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An Estoppel, in Real Estate, is a letter to certify someone’s understanding of an underlying promise, contract or agreement. Typically it’s occurring at the time of a transaction and used to ensure that everyone agrees on the basics of what was previously agreed upon. There are a few things that you will need before getting your Estoppel signed.
Tenant’s Estoppel Certificate?
This is one of those concepts that is best explained through an example, so allow us to explain:
Say an owner of a commercial building went to the bank to get a cash out refinance on the property. He explains he just signed 5 new tenants that increased the profitability of the building by $50,000 per year. The bank naturally does some due diligence on the property. They want to know that the owner can afford their new Loan payment. So they ask the owner to provide the Rent Roll, T12 and the underlying leases on the building.
Buyer Checklist for Estoppels
Well, either by mistake or maybe intentionally, the owner of that building fails to inform the bank that there’s a tenant who’s filing a lawsuit against the owner due to not honoring their contract. You see, the owner and an older tenant signed an addendum 3 years ago giving that tenant the right of first refusal to lease all the other spaces at $1/sqft when they become available. That’s 50% cheaper than they’re being leased for right now.
So now the bank just funded a property owner based on a false premise of leases that are eventually going to get called back in the court of law.
What is a Tenant’s Estoppel Certificate?
Back to Estoppels, which would have prevented that situation. Estoppels are meant to prevent that tenant AND bank from being unjustly wronged by the inconsistencies of the owner’s words or actions. It’s a protective measure for everyone to ensure that there is an agreement on everything and everyone is clear and without confusion as it relates to the terms.
How long does it take to Close on a Property with Tenant's?
As per the example, if the bank had gotten their Estoppels signed as they’re supposed to, then the tenant would have made the bank aware of that Right of First Refusal Addendum the tenant got signed 3 years back. Resultantly, the bank would have required that matter to be addressed before wiring all that money over to the owner.
Should I sign a Tenant Estoppel Certificate?
When The Residential Buyer buys homes with inherited tenants, we almost ALWAYS require Estoppels to be signed because of these protections that it provides to both ourselves AND to the tenant. If the tenant has an option to purchase the property, we need to see that document, we need to be aware so we don’t run into lawsuits. If there was a lease modification at some point, we want to see proof of that as well. At the end of the day, it won’t be just us that is protected by the Estoppel; the two people that are protected with these Estoppels are the Tenant and the lender (or buyer). If you’re the tenant, it is BRUTALLY important for your own sake that you read that Estoppel and get it signed once you can confirm its accuracy.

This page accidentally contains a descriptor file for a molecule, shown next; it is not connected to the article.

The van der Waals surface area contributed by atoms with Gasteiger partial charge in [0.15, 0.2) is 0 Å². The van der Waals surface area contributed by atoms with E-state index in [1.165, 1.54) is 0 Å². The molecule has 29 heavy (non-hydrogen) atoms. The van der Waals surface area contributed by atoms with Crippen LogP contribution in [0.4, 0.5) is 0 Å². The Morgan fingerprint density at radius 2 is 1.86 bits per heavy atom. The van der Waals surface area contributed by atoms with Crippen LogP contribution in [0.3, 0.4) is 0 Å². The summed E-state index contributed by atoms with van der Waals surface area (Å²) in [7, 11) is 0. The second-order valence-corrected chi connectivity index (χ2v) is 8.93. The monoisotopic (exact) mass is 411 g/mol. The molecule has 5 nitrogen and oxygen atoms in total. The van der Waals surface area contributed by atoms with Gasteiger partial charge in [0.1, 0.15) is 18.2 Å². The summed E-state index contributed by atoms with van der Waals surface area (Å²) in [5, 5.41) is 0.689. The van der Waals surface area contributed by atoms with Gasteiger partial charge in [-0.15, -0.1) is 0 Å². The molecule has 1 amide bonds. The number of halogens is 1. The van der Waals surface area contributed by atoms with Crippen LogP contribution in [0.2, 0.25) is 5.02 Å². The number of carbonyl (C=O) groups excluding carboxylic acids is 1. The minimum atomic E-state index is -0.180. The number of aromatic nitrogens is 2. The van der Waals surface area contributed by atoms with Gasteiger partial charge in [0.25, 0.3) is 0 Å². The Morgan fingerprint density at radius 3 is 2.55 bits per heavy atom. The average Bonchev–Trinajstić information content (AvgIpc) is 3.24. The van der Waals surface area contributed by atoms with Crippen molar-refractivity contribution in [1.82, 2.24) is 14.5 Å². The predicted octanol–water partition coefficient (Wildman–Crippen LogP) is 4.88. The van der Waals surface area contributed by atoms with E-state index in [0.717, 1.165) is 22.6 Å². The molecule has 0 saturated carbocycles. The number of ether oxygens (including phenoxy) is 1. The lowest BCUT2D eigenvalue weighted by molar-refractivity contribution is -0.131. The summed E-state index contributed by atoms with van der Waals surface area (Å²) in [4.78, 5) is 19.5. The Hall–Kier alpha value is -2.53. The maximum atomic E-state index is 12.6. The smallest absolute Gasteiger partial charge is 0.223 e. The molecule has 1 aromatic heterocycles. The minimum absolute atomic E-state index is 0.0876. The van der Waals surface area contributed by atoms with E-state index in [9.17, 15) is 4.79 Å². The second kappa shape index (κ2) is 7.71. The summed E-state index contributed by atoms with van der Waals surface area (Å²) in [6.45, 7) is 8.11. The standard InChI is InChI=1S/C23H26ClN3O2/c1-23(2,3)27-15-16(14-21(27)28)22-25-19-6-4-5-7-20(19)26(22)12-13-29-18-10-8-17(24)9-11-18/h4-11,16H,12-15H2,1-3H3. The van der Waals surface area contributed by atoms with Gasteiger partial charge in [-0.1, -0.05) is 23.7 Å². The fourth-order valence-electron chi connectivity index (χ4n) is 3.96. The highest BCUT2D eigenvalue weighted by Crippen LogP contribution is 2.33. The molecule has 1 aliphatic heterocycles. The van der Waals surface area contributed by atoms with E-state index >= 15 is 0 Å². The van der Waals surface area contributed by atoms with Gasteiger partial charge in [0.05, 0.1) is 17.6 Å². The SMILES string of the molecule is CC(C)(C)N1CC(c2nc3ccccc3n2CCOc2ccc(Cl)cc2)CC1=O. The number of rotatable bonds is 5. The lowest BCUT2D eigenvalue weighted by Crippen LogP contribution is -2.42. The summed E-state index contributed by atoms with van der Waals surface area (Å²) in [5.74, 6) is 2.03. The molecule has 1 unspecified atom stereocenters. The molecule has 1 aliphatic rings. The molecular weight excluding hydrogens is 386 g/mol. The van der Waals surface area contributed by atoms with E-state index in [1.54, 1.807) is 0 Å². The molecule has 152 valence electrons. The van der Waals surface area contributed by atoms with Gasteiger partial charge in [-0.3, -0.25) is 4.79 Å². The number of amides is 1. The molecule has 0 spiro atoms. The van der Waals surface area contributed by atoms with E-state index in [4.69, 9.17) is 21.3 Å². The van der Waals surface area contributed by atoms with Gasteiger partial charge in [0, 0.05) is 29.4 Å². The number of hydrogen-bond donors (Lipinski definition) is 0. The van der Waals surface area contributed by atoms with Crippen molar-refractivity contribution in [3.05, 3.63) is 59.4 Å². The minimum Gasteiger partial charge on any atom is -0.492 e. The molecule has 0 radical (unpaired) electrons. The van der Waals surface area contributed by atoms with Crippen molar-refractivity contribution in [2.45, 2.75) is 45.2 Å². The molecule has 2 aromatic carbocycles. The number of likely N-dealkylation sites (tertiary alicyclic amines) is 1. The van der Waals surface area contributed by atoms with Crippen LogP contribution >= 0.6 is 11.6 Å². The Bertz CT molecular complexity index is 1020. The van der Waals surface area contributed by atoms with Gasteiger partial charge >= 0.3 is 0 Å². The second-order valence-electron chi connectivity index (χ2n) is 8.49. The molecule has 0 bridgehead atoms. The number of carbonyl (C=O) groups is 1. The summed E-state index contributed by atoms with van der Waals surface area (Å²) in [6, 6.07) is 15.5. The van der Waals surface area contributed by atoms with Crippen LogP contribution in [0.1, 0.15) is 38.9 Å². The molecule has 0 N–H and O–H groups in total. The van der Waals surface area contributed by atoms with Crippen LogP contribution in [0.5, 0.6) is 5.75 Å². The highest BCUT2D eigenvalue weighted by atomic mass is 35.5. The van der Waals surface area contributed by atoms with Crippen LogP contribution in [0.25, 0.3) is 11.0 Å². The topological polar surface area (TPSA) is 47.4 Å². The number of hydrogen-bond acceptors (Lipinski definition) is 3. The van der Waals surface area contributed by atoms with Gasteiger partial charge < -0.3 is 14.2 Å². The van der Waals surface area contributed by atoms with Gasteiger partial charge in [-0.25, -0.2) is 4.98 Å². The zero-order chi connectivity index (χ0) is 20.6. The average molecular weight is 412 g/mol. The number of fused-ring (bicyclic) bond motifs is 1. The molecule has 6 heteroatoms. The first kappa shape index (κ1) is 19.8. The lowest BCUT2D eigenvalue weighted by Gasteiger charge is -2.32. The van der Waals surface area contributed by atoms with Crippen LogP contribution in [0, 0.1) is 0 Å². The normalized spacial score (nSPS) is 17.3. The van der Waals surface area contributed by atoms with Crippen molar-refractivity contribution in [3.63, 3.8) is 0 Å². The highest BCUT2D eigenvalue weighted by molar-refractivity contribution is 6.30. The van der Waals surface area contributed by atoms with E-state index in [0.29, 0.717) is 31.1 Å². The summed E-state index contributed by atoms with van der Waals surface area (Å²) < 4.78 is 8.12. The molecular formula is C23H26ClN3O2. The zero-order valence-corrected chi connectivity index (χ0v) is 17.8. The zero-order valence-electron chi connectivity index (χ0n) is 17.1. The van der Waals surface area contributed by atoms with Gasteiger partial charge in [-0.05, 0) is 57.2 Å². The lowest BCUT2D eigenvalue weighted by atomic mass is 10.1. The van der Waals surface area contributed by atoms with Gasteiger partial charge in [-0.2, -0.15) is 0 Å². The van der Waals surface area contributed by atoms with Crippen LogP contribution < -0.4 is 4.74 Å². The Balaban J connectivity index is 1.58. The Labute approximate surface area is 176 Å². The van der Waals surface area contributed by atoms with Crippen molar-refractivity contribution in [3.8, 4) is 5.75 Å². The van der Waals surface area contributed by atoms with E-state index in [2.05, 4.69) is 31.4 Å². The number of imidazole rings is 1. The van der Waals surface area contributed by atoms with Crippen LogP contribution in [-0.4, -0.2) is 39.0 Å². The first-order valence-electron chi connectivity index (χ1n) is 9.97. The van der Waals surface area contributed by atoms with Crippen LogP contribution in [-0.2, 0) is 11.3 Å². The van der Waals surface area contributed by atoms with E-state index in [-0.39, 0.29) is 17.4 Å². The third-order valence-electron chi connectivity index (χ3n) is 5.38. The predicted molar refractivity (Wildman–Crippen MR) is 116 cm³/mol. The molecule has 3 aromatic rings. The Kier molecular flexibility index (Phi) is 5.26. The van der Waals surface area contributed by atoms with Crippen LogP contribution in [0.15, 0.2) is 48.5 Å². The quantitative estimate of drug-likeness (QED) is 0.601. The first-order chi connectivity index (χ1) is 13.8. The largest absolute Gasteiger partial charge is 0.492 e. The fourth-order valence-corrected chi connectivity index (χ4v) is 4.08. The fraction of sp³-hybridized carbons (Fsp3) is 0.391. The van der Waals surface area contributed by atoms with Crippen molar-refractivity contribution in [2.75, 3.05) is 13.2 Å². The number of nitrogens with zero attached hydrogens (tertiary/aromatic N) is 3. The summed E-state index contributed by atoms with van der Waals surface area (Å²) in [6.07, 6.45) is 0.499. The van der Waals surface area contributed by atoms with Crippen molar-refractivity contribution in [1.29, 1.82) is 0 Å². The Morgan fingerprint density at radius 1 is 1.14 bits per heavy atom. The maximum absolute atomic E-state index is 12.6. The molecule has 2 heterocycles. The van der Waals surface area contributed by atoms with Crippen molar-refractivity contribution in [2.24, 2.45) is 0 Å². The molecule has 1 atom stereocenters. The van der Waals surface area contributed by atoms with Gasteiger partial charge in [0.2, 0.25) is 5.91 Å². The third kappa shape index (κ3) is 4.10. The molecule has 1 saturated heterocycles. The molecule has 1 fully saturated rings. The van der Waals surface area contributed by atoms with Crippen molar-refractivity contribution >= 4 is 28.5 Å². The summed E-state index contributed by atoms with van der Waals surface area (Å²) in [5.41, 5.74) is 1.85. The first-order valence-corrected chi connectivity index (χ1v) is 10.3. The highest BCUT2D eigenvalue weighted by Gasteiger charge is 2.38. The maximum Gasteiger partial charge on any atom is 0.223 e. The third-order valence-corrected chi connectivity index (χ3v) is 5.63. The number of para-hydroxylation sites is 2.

What happens if I refuse to sign the estoppel certificate?
So what if the tenant refuses to sign? Well we’ve run into situations where the tenant believed that them not signing the Estoppel gave them some leverage or something. A reason to start re-negotiating their lease terms or perhaps just get something in return for their signature; this is not the case. If you’re the tenant and you receive a Tenant Estoppel Certificate, then remember that this is how you protect yourself:
- Review this thing! If you see something inaccurate then point it out. But whether you need to get it corrected or it’s already good to go, you need to sign it! If you don’t, then your interests could be misrepresented and skewed.
In fact, if you refuse to sign an Estoppel or even try to correct it, then a judge is just going to discredit your case. Additionally, in most cases, you can actually be financially penalized for failing to sign it.
Remember that the Estoppel isn’t to protect the owner, it’s there to protect the tenant and the buyer. So read it over closely. If necessary, request changes. But either way, work with the other parties to get it signed so your interests are protected.